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Framed artwork 24.7 x 31.2 cm
Leonardo da Vinci was fascinated by the human body. His disdain for painters who did not bother to learn anatomy was barely concealed in his criticism of those who "draw their naked figures in the likeness of wood, without grace, so that one thinks one is looking at a sack of nuts rather than the human form.
Leonardo da Vinci, Anatomical Studies of the Shoulder, ca. 1510. See more
His body envisaged something very different - a living mechanic - combining ideas that he explored through many fields of investigation, including animal and human dissections.
In doing so, he anticipated many of the questions that preoccupy modern scientists today, from the mechanics of the human body to the possibility of a mechanical body for humans.
About L. DA VINCI
Leonardo da Vinci was born on 15 April 1452. He was the son of a notary and a peasant woman who never married.
In 1466, he began working in the workshop of a sculptor named Andrea del Verrocchio. It was here that he began to paint, sculpt and draw.
Leonardo da Vinci became a painter, sculptor, engineer, inventor, musician, writer and architect, and was considered a great genius. He was always very interested in anatomical studies of the human body and could draw human organs in great detail. See more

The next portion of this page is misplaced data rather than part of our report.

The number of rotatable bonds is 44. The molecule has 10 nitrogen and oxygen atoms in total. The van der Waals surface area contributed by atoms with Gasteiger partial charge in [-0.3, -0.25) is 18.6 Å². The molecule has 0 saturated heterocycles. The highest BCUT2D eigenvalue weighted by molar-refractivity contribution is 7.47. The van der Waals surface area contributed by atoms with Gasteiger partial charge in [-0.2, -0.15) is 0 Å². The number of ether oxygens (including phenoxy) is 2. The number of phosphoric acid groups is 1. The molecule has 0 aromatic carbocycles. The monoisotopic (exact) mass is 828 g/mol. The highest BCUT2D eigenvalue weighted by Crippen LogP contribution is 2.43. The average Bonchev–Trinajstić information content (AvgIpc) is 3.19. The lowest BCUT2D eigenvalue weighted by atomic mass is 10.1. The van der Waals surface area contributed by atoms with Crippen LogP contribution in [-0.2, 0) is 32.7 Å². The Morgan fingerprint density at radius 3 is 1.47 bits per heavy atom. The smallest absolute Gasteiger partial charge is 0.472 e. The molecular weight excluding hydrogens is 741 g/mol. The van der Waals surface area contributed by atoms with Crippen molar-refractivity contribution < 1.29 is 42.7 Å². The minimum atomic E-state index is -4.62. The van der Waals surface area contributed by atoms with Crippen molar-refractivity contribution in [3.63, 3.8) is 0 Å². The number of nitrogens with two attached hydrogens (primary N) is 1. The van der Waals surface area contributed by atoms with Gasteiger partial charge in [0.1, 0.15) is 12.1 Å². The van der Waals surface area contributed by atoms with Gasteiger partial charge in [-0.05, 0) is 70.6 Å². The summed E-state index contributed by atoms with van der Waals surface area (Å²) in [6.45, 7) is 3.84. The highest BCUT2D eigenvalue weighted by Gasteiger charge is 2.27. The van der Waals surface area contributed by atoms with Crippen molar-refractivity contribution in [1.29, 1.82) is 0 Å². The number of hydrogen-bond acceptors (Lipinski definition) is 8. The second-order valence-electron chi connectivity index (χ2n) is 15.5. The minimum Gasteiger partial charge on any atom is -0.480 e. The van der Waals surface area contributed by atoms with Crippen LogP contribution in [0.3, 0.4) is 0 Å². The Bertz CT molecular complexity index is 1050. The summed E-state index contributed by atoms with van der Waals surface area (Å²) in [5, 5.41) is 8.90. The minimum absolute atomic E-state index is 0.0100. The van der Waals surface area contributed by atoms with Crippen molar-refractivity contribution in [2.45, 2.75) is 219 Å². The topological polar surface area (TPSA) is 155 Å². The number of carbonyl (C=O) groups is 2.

He was accepted into the painters' guild in Florence in 1472 and opened his own painting and sculpture studio. His fame began to grow and he was commissioned to produce many different and very important works.
Throughout his life, he was in the service of several dukes who commissioned sculptures and paintings from him, but what really interested him was inventing new vehicles, weapons and objects.
All the works of Leonardo da Vinci are known, but the most famous are: the painting of "The Last Supper", which he painted on a fresco in the monastery of Santa Maria delle Grazie in Milan; "La Gioconda", better known as "La Monna Lisa"; and "Vitruvian Man", a famous drawing of a man with four arms and four legs, in which he attempted to study the human body.
He also made many sculptures, but none of them have survived to the present day.
Although he was always creating and building new works, the struggles that took place during his life, as well as the struggles and rebellions that took place after his death, are responsible for the fact that many of his creations were destroyed, burnt or lost, including his remains that were thrown away in an unknown place after a war.
He died on 2 May 1519 in France.